Achalasia (Laparoscopic Cardiomyotomy)
Achalasia refers to a condition when smooth muscle fibers of the oesophagus fail to relax, permitting the normal passage of food into the stomach. This leads to a backup of food within the oesophagus, which can cause severe irritation in the throat.
Causes and Risk Factors of Achalasia
It is not easy to pinpoint the cause of achalasia. It could be genetic, or the result of an autoimmune condition, which occurs when your body’s immune system attacks healthy cells in the body by mistake. It can also be caused by a rare parasitic infection called Chagas’ disease.
Achalasia is more common with middle-age and elderly people, though it has been noted in children in some rare cases. It is also more common in people with autoimmune disorders.
Symptoms of Achalasia
The most common achalasia symptom is difficulty in swallowing. This can lead to numerous symptoms such as coughing, aspiration, and choking on food. Other achalasia symptoms include:
- pain or discomfort in your chest
- weight loss
- intense pain or discomfort after eating
When you have trouble swallowing, the doctor might suspect achalasia. They will use oesophageal manometry and pH monitoring, which involves the insertion of a tube in your oesophagus while you swallow. The tube records the muscle activity and acid levels to assess how your oesophagus is working. The doctor may perform an upper GI endoscopy to exclude any blockages such as tumours.
Achalasia Treatment (endoscopic or laparoscopic cardiomyotomy)
Non-surgical treatments include botox injections or balloon dilation, which may provide relief for some time. However, the tightness often recurs.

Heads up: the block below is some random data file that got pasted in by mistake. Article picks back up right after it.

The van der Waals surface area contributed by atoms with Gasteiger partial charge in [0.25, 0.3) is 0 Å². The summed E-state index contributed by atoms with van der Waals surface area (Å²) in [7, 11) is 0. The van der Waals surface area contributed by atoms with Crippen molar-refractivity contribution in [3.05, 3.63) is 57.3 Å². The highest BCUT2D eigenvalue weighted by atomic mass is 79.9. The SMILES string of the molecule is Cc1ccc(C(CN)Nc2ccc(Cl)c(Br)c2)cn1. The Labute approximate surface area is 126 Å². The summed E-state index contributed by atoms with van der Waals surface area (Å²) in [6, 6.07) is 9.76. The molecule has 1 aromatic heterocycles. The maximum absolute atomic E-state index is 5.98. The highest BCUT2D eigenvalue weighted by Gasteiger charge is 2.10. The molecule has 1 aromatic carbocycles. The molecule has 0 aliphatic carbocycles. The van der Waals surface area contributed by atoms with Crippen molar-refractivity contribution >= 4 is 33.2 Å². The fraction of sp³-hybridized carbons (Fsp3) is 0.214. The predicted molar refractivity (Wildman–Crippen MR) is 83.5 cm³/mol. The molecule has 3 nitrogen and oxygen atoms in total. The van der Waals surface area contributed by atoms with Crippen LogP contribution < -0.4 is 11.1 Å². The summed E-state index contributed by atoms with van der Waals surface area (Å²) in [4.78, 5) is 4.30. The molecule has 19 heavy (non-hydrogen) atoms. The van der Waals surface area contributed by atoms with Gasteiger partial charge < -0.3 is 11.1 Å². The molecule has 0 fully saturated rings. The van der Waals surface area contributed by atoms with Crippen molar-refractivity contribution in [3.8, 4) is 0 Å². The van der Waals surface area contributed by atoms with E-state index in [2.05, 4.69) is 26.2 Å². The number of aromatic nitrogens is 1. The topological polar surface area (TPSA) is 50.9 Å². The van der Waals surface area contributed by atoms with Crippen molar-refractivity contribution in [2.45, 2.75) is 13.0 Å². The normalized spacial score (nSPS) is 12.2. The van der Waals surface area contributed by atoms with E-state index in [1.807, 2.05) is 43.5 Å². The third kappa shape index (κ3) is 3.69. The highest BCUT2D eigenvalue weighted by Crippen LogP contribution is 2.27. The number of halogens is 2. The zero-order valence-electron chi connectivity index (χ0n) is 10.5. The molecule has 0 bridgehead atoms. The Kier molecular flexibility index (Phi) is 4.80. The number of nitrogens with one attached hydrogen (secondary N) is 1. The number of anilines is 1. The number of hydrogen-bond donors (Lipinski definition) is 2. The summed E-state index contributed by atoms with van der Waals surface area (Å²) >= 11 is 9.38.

The more durable solution for achalasia is a cardiomyotomy procedure. This may be performed by the endoscopic or laparoscopic route.
How is Laparoscopic Cardiomyotomy Performed?
Laparoscopic Cardiomyotomy is performed under general anaesthesia. The doctor will make keyhole punctures into the upper abdomen, and introduce laparoscopic tools. The muscle layer of the lower oesophagus and upper stomach is divided lengthwise. This tends to make patients susceptible to acid reflux after surgery, so the surgeon will usually rotate the upper part of the stomach and fix it so that it creates a valve which will prevent the acid from the stomach from coming back into the oesophagus. This manoeuvre is called a fundoplication.
Post Laparoscopic Cardiomyotomy
There might be some abdominal discomfort or nausea for about 12 to 24 hours after cardiomyotomy. The doctor will prescribe medication to take care of this side effects.
You can drink fluids within 6 to 8 hours of surgery, and will usually be discharged from the hospital within 48 – 72 hours after the surgery. The usual recovery time is 10 – 15 days. Your doctor will advise you to follow a soft diet for 2 – 4 weeks after surgery, to allow proper healing.